In the United States, only about 3% of beer is sold in returnable bottles. North of the Canadian border, until recently, it was a whole different story. When I first wrote about it ten years ago, up to 88% of beer was sold in returnable, refillable bottles.
Refillable bottles are much better for the environment: Studies have shown that using a refillable bottle uses 93% less energy than making a new container. And the wash water? It takes between “47% and 82% less water than it takes to make new single-use bottles for delivering the same amount of drink.”
But recently I went to the local craft brewery, and there wasn’t a bottle to be found. Everything was sold in cans, and they told me they weren’t bottling anymore. When you walk into Brewers Retail, now known as “The Beer Store”, operated by the brewery-owned consortium that until recently sold all the beer in Ontario, it seems like all you can buy is canned beer, with the exception of a few. big classic brands.
They blame the pandemic and claim people aren’t bringing voids back, but I suspect that’s just a convenient excuse. The bottle seems to be disappearing from the Ontario scene.
The disappearance of the refillable bottle is a tragedy
This is, in many ways, an environmental tragedy. According Retail Brewer Stewardship Reports, the returnable bottles would be reused 35 times, and it was by far the most energy and carbon efficient system. I always claimed it was a model of how we should live with every product; put deposits on everything and get our milk and pop like our grandparents did, in returnable bottles.
But we live in a convenience culture and beer bottles aren’t as convenient as they used to be. The Ontario government recently allowed beer to be sold in grocery stores, and it will soon be available in convenience stores, which don’t want to deal with bottle returns. The real estate market is crazy and many beer stores are being redeveloped into condos, so there are fewer places to return bottles.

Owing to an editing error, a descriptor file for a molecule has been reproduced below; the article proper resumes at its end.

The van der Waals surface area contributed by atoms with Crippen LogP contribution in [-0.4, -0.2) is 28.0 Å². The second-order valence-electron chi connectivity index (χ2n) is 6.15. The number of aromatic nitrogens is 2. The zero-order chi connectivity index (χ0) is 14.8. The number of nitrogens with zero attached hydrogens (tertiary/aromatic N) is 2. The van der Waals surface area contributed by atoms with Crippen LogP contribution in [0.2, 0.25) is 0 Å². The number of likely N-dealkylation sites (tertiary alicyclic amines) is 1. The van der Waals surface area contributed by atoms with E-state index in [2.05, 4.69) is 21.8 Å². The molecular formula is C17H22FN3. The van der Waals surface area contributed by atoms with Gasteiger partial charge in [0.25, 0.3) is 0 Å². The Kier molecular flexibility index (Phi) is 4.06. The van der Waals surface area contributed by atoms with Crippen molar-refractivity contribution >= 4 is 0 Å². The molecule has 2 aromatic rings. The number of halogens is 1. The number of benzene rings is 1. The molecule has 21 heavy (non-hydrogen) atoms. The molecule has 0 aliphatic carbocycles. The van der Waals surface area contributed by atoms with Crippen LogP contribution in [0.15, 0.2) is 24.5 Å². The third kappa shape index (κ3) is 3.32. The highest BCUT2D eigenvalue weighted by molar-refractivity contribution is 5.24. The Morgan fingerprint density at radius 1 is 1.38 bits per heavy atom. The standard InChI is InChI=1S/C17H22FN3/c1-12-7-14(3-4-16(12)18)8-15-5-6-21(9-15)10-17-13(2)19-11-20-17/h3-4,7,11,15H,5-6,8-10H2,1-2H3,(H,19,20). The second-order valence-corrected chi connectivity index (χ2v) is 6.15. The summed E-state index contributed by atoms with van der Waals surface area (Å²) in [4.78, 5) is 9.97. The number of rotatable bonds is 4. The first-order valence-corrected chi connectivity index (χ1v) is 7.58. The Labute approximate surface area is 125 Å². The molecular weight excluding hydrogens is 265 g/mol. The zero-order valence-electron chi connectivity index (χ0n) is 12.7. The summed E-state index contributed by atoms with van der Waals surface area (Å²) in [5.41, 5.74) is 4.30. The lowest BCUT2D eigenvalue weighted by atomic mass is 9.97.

I would never buy cans for all these reasons and begged my children to avoid them for health reasons; they are of the age where they can have children and the boxes are lined with a bisphenol-A epoxy which is an endocrine disruptor.
I was wondering how much lower the carbon footprint of bottled beer is than canned beer and I was just getting blank stares back because no one was drinking regular crap stuff in bottles when you could get the cool craft stuff in cans. And the other day I bought six cans of beer for the first time at the local Lake of Bays brewery.
I blame Bill Coors.
The story of the beer can
The eponymous head of a beer company hundreds of miles away in another country from another century. In 1959, he launched the 2-piece aluminum beer can that changed the world.
Bill Coors didn’t invent the beer can – it usually is credited to the American Can Company. They started working on steel beer cans in 1909, but faced two problems: the tendency to explode (fixed by a change of steel and welding) and the taste of the beer, which reacted with steel, resulting in a look of “metallic turbidity”. beer discolored and undrinkable. The problem of turbidity and taste has been solved through the use of glazes, waxes and synthetic vinyl (Vinylite). None of these did a very good job, and coating the cans remains an issue to this day.
There wasn’t much of a market for them either. Beer was mainly sold in taverns until Prohibition turned off the taps. When Prohibition ended in 1933, you could buy beer, but most taverns were gone, so brewers switched to returnable, refillable bottles, and people started drinking at home. American Can approached the Gottfried Krueger Brewery in Richmond, Virginia, which reluctantly agreed to try the cansoffering them for sale in 1935.
They were obviously a hit“Compared to glass, the cans were light, inexpensive, and easy to stack and ship. Unlike bottles, you didn’t have to pay a deposit and then return the cans for a refund. Instead, they could just be thrown away. It was convenient, but it still tasted metallic. And, they were expensive compared to returnable bottles, which dominated the take-out market.
Bottled beer worked because the bottles didn’t have to travel very far; they are heavy and the round trip from the brewery to the beer store could be expensive if the trip is long. There must have been many breweries to serve the cask and bottle market; in Ontario, Canada, where I live, the O’keefe brewing company had five breweries in Ottawa, Windsor and Toronto. Even the national brands were essentially local. Highways were narrow and slow, and refrigerated trucks and trailers were chilled by thick ice or expensive dry ice (frozen carbon dioxide).